Nord Stream 2: Russia’s Leverage Over Europe?

By Charlotte Vreden

A few days ago, the Russian pipelaying vessel ‘Fortuna’ welded the final pipe of the Nord Stream 2 project in the Baltic Sea. This project is highly debated among politicians in Europe and America. Nordic Stream 2 is a 10 € billion project of a new gas pipeline stretching from Russia to Europe across the Baltic Sea. This pipeline will double the natural gas carrying capacity to Germany, but its completion has been delayed many times due to U.S. sanctions and political struggles. Even though the U.S. waived the sanctions, they remain skeptical towards the future relationship between Europe and Russia, fearing that energy will be utilized as a weapon. Nevertheless, with the aim of European countries to move away from nuclear and coal power, natural gas is becoming of increasing importance for implementing the turnaround in energy policy.

Natural gas is essential for heating, generating electricity, and as fuel for industries; the lines and storage are usable for renewable gas, without alteration or upgrading. This provides us with biomethane and Power-to-Gas. These are powered by electricity of wind and solar energy, which means that natural gas is becoming greener and a vital ingredient for energy without carbon. Climate activists argue that becoming dependent on the pipeline will, understandably, lead to more decades of fossil fuels; however, the amount of gas consumed in Europe is not reliant on pipeline infrastructure but the guidelines of the emission trading system. And even if the pipeline wouldn’t be used, Russia would transport natural gas to the E.U. through Ukraine.

Russia is leading in the export of pipeline gas with 197.2 billion cubic meters and 40.4 billion cubic meters of liquefied natural gas (2020), followed by the United States, Qatar, and Norway. However, the amount of natural gas that is being exported through the North Sea is consistently reducing. This is because liquefied gas from the U.S. is gained through hydraulic fracturing (fracking). Fracking is a method of obtaining oil and gas by drilling deep into the ground, creating small explosions mixed with water, sand, and chemicals to break the shale rock formations that hold gas and oil. If this process goes wrong and oil or gas wells are not properly secured, this process can poison groundwater, pollute surface water, damage landscapes, and threaten wildlife. This method is ecologically concerning and expensive for the importing countries, leading to Europe turning to Russia’s natural gas.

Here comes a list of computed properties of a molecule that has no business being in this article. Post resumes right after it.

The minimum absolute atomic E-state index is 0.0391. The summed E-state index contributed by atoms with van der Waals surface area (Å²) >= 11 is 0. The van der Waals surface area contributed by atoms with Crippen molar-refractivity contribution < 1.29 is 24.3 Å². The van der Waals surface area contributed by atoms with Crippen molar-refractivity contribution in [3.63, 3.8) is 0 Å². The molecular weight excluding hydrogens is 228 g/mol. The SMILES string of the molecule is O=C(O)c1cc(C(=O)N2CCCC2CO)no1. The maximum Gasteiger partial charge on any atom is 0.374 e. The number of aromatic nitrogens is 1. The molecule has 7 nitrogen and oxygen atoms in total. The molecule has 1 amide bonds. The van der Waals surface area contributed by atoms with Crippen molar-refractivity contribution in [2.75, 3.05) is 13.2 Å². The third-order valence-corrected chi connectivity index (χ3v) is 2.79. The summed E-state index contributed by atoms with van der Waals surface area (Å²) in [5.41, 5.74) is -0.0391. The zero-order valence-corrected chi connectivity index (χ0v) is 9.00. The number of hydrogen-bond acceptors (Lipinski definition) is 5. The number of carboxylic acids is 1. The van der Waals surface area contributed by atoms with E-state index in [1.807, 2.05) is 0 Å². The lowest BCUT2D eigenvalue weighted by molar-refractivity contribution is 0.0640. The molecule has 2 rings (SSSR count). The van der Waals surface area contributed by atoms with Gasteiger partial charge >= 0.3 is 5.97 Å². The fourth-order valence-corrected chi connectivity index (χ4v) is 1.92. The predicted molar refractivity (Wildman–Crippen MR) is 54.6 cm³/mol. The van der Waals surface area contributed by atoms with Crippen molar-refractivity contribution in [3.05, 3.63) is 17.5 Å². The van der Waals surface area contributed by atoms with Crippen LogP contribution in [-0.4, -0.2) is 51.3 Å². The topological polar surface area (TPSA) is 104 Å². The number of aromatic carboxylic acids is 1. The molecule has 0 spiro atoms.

Nevertheless, concerns considering Europe’s security and dependency remain prevalent. As soon as the Nord Stream 2 pipelines are launched, Ukraine is forced to optimize its system, making it impossible for Europe to return to Ukraine. This seems particularly dodgy when we are reminded of the year 2009. In 2009, the gas dispute between Russia and Ukraine intensified, leading to 18 European countries freezing in the middle of winter as gas reserves in the European storage would not compensate for the lack of Russian gas. Whether it be the case of opposition leader Navalny or the Crimean Crisis, Putin’s regime is progressively disputed in politics, specifically when considering that Russia has the option to pressure Ukraine as a transit country through the pipeline. Ukraine has been highly dependent on Russian transfer fees in the past, and the common goal of the European Union’s foreign policy is to protect Ukraine from Russian aggression.

Whereas the U.S., a competing exporter for natural gas, claims that Nord Stream 2 would uphold Russia’s economic and political power over Europe, Russia and Germany insist that it is a commercial project. Previously, the Trump administration imposed sanctions on vessels involved in the Nord Stream 2 pipeline construction, delaying the project’s construction. This was primarily due to a Swiss pipelaying company (Allseas) suspending activity after introducing the U.S. sanctions legislation. Now, with a new administration in the white house, the American and German governments came to a joint agreement that would enable the pipeline’s completion. Additionally, both parties assure that they are prepared to impose sanctions “should Russia attempt to use energy as a weapon or commit further aggressive acts against Ukraine.” Moreover, Germany will use available leverage to extend the Russia-Ukraine transit agreement by ten years, which is supposed to expire in 2024. Germany will also contribute millions to the 1 billion “Green Fund for Ukraine”, which aims to improve Ukraine’s energy independence.

Stopping the launch of Nord Stream 2 will neither change Europe’s dependency on Russian gas nor will it save the environment. Instead, the problem seems to be a general distrust of the Putin administration and protecting Ukraine’s national security and independence. At the same time, the limitations of Europe’s energy policies due to the U.S. imposing sanctions should be of equal concern.

For more information on PtG, see: ‘Power-To-Gas – an Overview | ScienceDirect Topics’.
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